Rob Subbaraman, Head of Global Macro Research, Nomura, in an interview with Anand JC, discusses why emerging markets are struggling, how the food export ban can lead to a global crisis and why India needs so much more than a simple PLI program to catch up with China in manufacturing and FDI. Edited excerpts:
Are emerging markets like India still the best option for investors after having very visibly run out of steam in recent months?
Emerging markets will experience difficulties in the coming months. The US Federal Reserve is currently raising rates and may increase quite aggressively in the months ahead. We have slowing global growth and high commodity prices. Right now, it’s quite an unfavorable environment for emerging markets, including India, which is dependent on energy and some food imports.
Now that the Fed has turned hawkish, some fear we are seeing a repeat of the taper tantrum even though the authorities say we are much better off today than in 2013. Are the naysayers right to worry?
The chances of a sharp depreciation of the rupee’s exchange rate are reasonably low at this stage; India has built a fortress in terms of foreign exchange reserves. It also starts from a position where the current account did not have a large deficit at the start. I do not foresee a forex crisis.
But that said, India, like other emerging markets, is going through a tough time. Public debt is high, monetary policy is tight and there is not much fiscal space either. Ultimately, this environment of rising costs of living, tighter monetary policy and little room for fiscal easing will lead to slower growth.
Emerging markets have seen strong capital outflows in recent months as the Fed has turned hawkish. Retail investors have shown some resilience so far, but in the medium to long term, is India still a favorite destination for FIIs?
Absolutely. India is still in economic development mode. We are witnessing growing geopolitical risks around the world and it is possible that the strange relationship between China and many advanced economies will benefit India in the medium term. Still, I don’t think it will happen that easily. India will have to show that its ecological fundamentals are solid and that it continues to work to become more competitive and benefit from it.
Since the pandemic hit, the Indian government has actively promoted its Aatmanirbhar program and introduced programs like the PLIs, to show its intent. India intends to be a viable alternative to China and Taiwan. Are the current measures good enough to make India a legitimate alternative to China?
It is too early to tell. China’s success over the past two decades has not happened overnight, it has put a lot of effort into creating the right foundations. It is not enough to have cheap labor, one must reduce the overall cost of doing business, deregulate labor markets, have solid infrastructure and a decent health system. If they get in place and you start attracting more FDI, that can feed on itself and lead to more investment.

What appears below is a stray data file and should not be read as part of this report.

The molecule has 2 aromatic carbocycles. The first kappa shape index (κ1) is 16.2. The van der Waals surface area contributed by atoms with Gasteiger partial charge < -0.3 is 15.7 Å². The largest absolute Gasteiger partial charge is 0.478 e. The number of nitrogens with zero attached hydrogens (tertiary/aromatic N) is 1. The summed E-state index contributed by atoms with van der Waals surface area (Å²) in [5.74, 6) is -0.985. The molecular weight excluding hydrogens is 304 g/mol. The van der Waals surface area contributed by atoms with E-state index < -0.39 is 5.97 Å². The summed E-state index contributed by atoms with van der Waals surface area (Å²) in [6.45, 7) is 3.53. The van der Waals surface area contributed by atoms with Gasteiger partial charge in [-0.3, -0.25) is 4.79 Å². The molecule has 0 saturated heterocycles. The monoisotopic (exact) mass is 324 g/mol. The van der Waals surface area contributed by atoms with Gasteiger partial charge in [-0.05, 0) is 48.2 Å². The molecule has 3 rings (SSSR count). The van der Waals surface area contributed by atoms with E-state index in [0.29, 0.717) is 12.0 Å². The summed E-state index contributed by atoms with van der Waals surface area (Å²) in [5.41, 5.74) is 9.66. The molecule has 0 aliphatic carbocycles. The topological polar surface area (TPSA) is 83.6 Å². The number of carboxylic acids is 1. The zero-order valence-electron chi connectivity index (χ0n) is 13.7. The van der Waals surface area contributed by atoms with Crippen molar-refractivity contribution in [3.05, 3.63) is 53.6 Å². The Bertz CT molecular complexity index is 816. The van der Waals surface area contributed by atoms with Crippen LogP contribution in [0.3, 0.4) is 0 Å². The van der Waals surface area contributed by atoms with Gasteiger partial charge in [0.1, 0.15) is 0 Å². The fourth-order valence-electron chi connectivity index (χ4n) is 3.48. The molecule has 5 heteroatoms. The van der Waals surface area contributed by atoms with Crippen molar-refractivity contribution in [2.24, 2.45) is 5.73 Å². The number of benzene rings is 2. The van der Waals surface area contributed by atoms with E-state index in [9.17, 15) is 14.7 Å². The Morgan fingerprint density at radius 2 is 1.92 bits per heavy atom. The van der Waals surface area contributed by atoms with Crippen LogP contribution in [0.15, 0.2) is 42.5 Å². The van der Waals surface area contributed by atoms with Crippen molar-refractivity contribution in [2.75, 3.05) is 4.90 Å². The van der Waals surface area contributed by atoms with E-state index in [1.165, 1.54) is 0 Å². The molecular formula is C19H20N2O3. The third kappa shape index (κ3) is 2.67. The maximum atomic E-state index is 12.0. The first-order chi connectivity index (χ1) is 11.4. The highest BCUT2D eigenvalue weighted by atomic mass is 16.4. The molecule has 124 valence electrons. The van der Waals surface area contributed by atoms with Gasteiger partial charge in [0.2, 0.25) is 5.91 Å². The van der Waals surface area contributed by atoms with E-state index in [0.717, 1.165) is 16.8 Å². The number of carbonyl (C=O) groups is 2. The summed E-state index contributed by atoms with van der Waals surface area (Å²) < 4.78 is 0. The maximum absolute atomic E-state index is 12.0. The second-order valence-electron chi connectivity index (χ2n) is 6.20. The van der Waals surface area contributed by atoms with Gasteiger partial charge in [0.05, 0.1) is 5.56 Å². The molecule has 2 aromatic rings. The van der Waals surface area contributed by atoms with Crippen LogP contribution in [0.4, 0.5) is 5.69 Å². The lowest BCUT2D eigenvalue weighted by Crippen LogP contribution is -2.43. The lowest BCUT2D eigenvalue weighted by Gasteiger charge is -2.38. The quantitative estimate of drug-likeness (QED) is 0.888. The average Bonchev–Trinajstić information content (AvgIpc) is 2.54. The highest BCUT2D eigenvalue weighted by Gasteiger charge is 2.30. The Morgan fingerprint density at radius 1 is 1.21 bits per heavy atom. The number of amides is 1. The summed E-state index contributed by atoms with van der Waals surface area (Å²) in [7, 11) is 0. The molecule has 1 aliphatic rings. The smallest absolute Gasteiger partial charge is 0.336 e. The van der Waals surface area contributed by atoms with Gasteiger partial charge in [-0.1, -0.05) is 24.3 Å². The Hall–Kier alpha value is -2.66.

Touching the base of the current rise in protectionism in the wake of the war in Ukraine. Whether in India, Indonesia or Malaysia, some prominent players are engaging in food protectionism by invoking national priorities even as food security becomes an issue around the world. Do you see this exacerbating the global macroeconomic situation?
Absolutely, this is a very dangerous development. From a country’s perspective, this may make sense. But if every country starts doing this, it will only worsen food shortages and exacerbate the problem globally. Right now we have a coordination failure across the world, especially MS. There are 30 countries that have imposed trade restrictions on food. This is a very bad sign and increases the risk that food prices will continue to rise.
Returning to India’s fiscal situation, the government recently announced a series of measures estimated to cost $26 billion, including lower fuel taxes and import duties. How far will these measures go to solve the problem in question and how do you think they will affect India’s fiscal situation?
I think India, like many other countries, is trying to coordinate monetary and fiscal policy to deal with high commodity prices and inflation. The measures you mentioned, including the subsidies that the government provides to help the poor, will weigh on the budgetary situation. The risk as we see it is that the government’s budget deficit target for this year will be exceeded as a result. The government may try to increase its privatization or divestment measures and reduce spending, but in this environment we will start to slow growth.